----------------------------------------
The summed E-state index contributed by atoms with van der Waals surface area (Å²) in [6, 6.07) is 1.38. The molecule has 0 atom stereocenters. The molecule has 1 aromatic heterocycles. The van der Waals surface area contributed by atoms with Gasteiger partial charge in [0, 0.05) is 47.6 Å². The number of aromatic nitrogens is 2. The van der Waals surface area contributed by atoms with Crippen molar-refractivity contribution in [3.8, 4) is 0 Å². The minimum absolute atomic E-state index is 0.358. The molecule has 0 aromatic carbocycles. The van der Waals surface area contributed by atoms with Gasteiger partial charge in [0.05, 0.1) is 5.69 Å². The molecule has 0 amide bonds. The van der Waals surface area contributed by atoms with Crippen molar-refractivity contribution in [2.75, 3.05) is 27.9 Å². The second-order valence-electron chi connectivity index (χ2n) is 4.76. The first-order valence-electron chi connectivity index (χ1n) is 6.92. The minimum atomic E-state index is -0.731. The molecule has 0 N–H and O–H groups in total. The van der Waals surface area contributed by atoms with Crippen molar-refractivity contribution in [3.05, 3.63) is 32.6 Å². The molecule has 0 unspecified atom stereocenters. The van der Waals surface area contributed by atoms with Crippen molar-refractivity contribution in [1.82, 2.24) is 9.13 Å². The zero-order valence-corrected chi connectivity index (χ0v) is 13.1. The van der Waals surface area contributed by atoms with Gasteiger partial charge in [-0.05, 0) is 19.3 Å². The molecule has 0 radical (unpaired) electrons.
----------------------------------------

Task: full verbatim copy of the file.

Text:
The summed E-state index contributed by atoms with van der Waals surface area (Å²) in [6, 6.07) is 1.38. The molecule has 0 atom stereocenters. The molecule has 1 aromatic heterocycles. The van der Waals surface area contributed by atoms with Gasteiger partial charge in [0, 0.05) is 47.6 Å². The number of aromatic nitrogens is 2. The van der Waals surface area contributed by atoms with Crippen molar-refractivity contribution in [3.8, 4) is 0 Å². The minimum absolute atomic E-state index is 0.358. The molecule has 0 aromatic carbocycles. The van der Waals surface area contributed by atoms with Gasteiger partial charge in [0.05, 0.1) is 5.69 Å². The molecule has 0 amide bonds. The van der Waals surface area contributed by atoms with Crippen molar-refractivity contribution in [2.75, 3.05) is 27.9 Å². The second-order valence-electron chi connectivity index (χ2n) is 4.76. The first-order valence-electron chi connectivity index (χ1n) is 6.92. The minimum atomic E-state index is -0.731. The molecule has 0 N–H and O–H groups in total. The van der Waals surface area contributed by atoms with Crippen molar-refractivity contribution in [3.05, 3.63) is 32.6 Å². The molecule has 0 unspecified atom stereocenters. The van der Waals surface area contributed by atoms with Crippen molar-refractivity contribution in [1.82, 2.24) is 9.13 Å². The zero-order valence-corrected chi connectivity index (χ0v) is 13.1. The van der Waals surface area contributed by atoms with Gasteiger partial charge in [-0.05, 0) is 19.3 Å². The molecule has 0 radical (unpaired) electrons.